If you have diverticulosis and other severe gastrointestinal conditions, you must have a clear liquid diet first to keep your body hydrated while providing you with the essential nutrients and to let your digestive system a chance to recover. Consult with a licensed and professional nutritionist specializing in diverticulosis treatment. Some basic components of a clear liquid diet for people with diverticulitis are broth, fruit juices without pulp, gelatin, water, honey, and many others.

Step 4: Add the Appropriate Number of Servings

Follow the latest recommendations of medical health experts in the prevention of inflammation or infection of the diverticula when you incorporate the proper number of servings in your diverticulosis diet. For example, add one serving of dark green vegetables and one serving of orange vegetables every day. Include some whole grain products, low-fat milk, and meat alternatives.


Can diverticulosis be treated with diet?

A good high-fiber diet may be beneficial to prevent the progress of diverticulosis. However, it will not be able to reverse the process. For example, having a high-fiber and vegetarian diet may decrease the potential attacks of diverticulitis.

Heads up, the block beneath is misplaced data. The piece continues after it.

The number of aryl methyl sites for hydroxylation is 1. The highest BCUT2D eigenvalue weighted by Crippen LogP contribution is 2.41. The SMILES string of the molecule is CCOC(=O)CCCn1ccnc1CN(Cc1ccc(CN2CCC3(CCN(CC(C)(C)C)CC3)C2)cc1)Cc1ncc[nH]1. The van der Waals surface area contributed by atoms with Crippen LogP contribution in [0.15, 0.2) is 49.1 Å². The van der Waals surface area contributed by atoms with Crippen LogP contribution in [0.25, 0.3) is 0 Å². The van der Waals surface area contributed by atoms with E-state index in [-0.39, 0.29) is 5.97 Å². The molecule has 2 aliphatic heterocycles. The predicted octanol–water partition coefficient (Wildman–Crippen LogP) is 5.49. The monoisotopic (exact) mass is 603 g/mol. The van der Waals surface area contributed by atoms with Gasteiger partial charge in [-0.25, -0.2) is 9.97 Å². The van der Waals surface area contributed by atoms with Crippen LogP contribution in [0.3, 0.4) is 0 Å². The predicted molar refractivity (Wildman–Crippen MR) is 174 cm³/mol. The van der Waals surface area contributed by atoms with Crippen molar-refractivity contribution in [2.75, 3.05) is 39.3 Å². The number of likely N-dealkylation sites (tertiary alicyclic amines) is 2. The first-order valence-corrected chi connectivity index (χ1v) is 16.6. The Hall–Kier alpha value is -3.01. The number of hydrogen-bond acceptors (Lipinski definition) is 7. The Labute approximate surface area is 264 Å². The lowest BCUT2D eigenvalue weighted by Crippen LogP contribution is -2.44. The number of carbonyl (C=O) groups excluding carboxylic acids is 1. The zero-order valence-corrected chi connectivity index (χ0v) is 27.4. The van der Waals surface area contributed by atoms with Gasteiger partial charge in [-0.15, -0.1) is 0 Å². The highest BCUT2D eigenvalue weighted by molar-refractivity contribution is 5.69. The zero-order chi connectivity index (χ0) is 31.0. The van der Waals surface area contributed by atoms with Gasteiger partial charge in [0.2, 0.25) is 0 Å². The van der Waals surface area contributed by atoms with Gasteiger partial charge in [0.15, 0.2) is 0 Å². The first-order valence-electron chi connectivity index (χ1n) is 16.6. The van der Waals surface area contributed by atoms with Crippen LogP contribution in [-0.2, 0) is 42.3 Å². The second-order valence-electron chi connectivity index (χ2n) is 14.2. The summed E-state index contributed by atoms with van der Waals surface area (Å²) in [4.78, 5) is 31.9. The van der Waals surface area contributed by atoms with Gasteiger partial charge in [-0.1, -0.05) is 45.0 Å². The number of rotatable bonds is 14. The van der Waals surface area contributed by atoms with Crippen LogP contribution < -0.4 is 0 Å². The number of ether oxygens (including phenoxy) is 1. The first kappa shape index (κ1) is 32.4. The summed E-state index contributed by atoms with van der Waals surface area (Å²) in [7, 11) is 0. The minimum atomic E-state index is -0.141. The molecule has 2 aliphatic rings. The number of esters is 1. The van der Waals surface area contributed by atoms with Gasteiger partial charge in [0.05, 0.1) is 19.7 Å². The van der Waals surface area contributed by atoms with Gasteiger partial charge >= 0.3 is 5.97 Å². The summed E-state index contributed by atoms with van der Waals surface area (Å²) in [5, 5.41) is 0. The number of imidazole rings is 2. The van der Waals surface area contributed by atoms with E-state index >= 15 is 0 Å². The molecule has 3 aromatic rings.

What is the main cause of diverticulitis?

The main cause of diverticulitis is the inflammation of the diverticula or the small bulges in the large intestine. This happens when there is an insufficiency of fiber in the body. 

What foods heal diverticulosis?

Some of the foods that can heal diverticulosis are beans, legumes, bran, whole wheat bread, whole grain cereals like oatmeal, brown rice, apples, bananas, pears, broccoli, carrots, corn, squash, and whole wheat pasta.

What are the effective ways to prevent diverticulosis?

The effective ways to prevent diverticulosis are to eat more high-fiber foods, exercise regularly, drink lots of fluids, and avoid smoking.

What are the harmful effects of diverticulosis?

Some of the harmful effects of diverticulosis are inflammation, infection, bleeding, or intestinal blockage.

Diverticulosis occurs more commonly in countries such as the United States where the diet is generally low in fiber. Statistical reports about this health condition revealed that more than 50% of adults over age 70 have diverticula, and 80% have no symptoms. Developing a high-fiber food diet plan like a diverticulosis diet plan is an effective way to ensure that all nutritional recommendations are met while treating this condition. Sample.net brings an eclectic collection of well-structured PDF document templates to guide you in developing a diverticulosis diet plan including a diet and exercise plan, a diet and workout plan, a dash diet PDF, and a food safety plan.